All fashions of big-scale cultural events (with big titles) flourish in China in recent years. Several ‘Cultural Year’ between China and foreign country are introduced to Chinese audience almost in every year, all of different scale and focus. International cultural exchange programmes have covered many second or even third tier Chinese cities that very few British people know where they are. With the impact of London Olympics, British Council put together more than two hundred art projects across China under the banner of ‘UK Now’ in eight months during 2012. At the beginning of 2015, launched by Duke of Cambridge in his first China visit, British Council again prepared a six month season of UK arts in China with dozens of exhibitions, performances, talks etc., aiming to reach millions of Chinese just like UK Now, as part of the first-ever official UK-China Year of Cultural Exchange. Actually these arts projects were mostly delivered and financed by Chinese cultural or even commercial organisations. The role of British Council has moved from the organiser of cultural exchange, to broker or an official platform builder. With backdrop such as UK Now or Year of Cultural Exchange, it seeks the goal of increasing numbers, both in terms of audience and money from China. And of course, China is the place to be if you are looking for big digits. The stunning numbers demonstrate the ability and aspiration of Chinese organisations to work internationally. Yet it also reminds me of the subtle doubting voice among ordinary Chinese people which echoes many aspects of living in present China, ‘China is full of spectacles and good-looking numbers: economic growth, sale, GDP, highrises, but can they represent everything about us? What’s beyond the numbers?’ Back to the increasingly ‘officialized’ cultural exchange between China and the UK, the voices of individual artists and small-scale/independent organisations are struggling to be heard in the busy stage full of governments, big institutions and capital.
UK’s Cultural sector may marvel at the on-going Chinese trend of building new cultural landmarks such as museums and grand theatres, which gives outsider an impression of a huge cultural market to be filled. ‘Market’ seems to be the word found in every discussion related to China at present, commercially, and even culturally for non-for-profit organisations like British Council. Chinese interests in cultural collaboration and artistic exchange with the UK are at risk to be considered together with other ‘business opportunities’. Some still remember that Britain waged the Opium Wars against China in the name of trade in 19th century. The wars are history now, but globalized capital move and economic activities are bringing people around the world much closer to each other regardless different histories and cultural traditions. A crowded world needs dialogue and mutual understanding more than ever. Nobody would love the idea of being considered merely as a market, whether the goods to be sold are luxury brands, art or ideology. Perhaps we all should put aside terms such as ‘market’ and ‘resources’ sometimes to have a true dialogue about mutual understanding and trust.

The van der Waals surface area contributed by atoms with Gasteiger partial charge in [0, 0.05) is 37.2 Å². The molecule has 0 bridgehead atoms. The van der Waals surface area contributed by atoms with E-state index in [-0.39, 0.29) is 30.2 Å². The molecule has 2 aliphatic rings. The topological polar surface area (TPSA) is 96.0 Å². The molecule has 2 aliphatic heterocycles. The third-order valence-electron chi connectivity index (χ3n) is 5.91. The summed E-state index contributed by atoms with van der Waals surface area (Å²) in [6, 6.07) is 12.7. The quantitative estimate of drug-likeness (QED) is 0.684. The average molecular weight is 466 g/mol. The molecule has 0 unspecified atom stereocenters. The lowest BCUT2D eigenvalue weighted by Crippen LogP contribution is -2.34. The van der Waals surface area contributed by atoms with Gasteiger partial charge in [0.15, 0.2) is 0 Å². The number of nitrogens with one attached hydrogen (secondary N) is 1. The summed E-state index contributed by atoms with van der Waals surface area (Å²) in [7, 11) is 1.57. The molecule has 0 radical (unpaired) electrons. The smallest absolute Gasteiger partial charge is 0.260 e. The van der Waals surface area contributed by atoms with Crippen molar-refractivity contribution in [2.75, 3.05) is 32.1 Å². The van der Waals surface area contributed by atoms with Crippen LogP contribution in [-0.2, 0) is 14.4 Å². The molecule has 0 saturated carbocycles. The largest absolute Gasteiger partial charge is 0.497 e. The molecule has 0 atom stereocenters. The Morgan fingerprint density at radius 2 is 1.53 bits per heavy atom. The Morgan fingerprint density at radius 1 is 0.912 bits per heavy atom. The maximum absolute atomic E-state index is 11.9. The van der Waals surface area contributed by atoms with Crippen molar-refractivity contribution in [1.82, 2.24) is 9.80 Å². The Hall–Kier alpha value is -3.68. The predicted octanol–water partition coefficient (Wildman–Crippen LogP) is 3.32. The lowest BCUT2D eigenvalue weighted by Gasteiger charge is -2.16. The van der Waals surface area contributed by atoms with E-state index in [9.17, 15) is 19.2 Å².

英國文化教育協會（British Council）是最早一批在中國開展文化交流的外國官方文化機構，並在零零年初通過《摩爾在中國（Henry Moore in China）》雕塑作品展等大型項目為中國藝術界所了解。在英國，它因其和英政府（特別是外交部）之間緊密但又不完全附屬的關系，被形象地稱為“一臂之遙”機構。但也因為它的這種特殊性質，英國文化教育協會在中國並未作為獨立機構註冊，而被一攬子掛在了英國大使館的旗下，作為使館的“文化教育處”開展工作。它也因此被賦予了更多官方意味和神秘色彩。
2003年初，英國正在中國舉辦從經貿文教各方面展示英國的“Think UK”大型活動；中國的藝術機構剛開始培養自己的觀眾；國有文藝院團的體制改革剛開始試點；中國當代藝術開始在國際市場上受到關註，但瘋狂的拍賣熱捧還沒有到來；最早的一批中國獨立藝術空間孤獨地散落在北上廣。在這樣的大環境下，英格蘭藝術委員會（Arts Council England） 和英國文化教育協會極有遠見地設立了一個為期四年的中英藝術家駐地交流計劃“Artist Links”。項目不分藝術類別，不要求藝術家一定要完成一件新作，三四年中共有超過60位藝術家受到資助進行異國駐地創作，而且最可貴的是，中英各占一半。在這些藝術家中，有來自英國的特納獎提名者、作曲家、行為藝術家，也有中國當代藝術界當時最為活躍的一批名字。2003年項目建立之初，我需要不少解釋才能讓中國同行們理解當時國內還很少見的駐地創作的概念；四年之後，隨著中國藝術機構自身的蓬勃發展，有不少機構已在籌劃自己的國際駐地計劃。同時，英國文化教育協會的兄弟機構英國訪問藝術署（Visiting Arts）也在2003年開始了第一屆中國藝術管理者的英國培訓項目，並全額承擔費用。可以說，這些英國官方機構，都關註並支持著中國藝術家和藝術管理者的個體發展。
那一段時期，有時會被中國同行們半開玩笑地稱作中英藝術交流的黃金時代。不論此說法是否有失偏頗，它至少反映出了與中國文化領域的發展情況，以及其他國家在華的工作內容相比，英國當時在中國的藝術交流頗得人心。對藝術界個體和前沿的關註還體現在英國文化教育協會的項目策劃中，例如與中國獨立藝術家策劃人聯手精心籌備一年多的聲音藝術項目《都市發聲（Sound and the City）》，以及對英國小劇場戲劇作品的引介等等。這些項目對英國的藝術做了有力的推廣，也體現了這個外國機構對中國當時藝術發展趨勢的深入理解和把握。同時這也是當時布萊爾的工黨政府力圖塑造的“酷英國”形象在中國的一個縮影。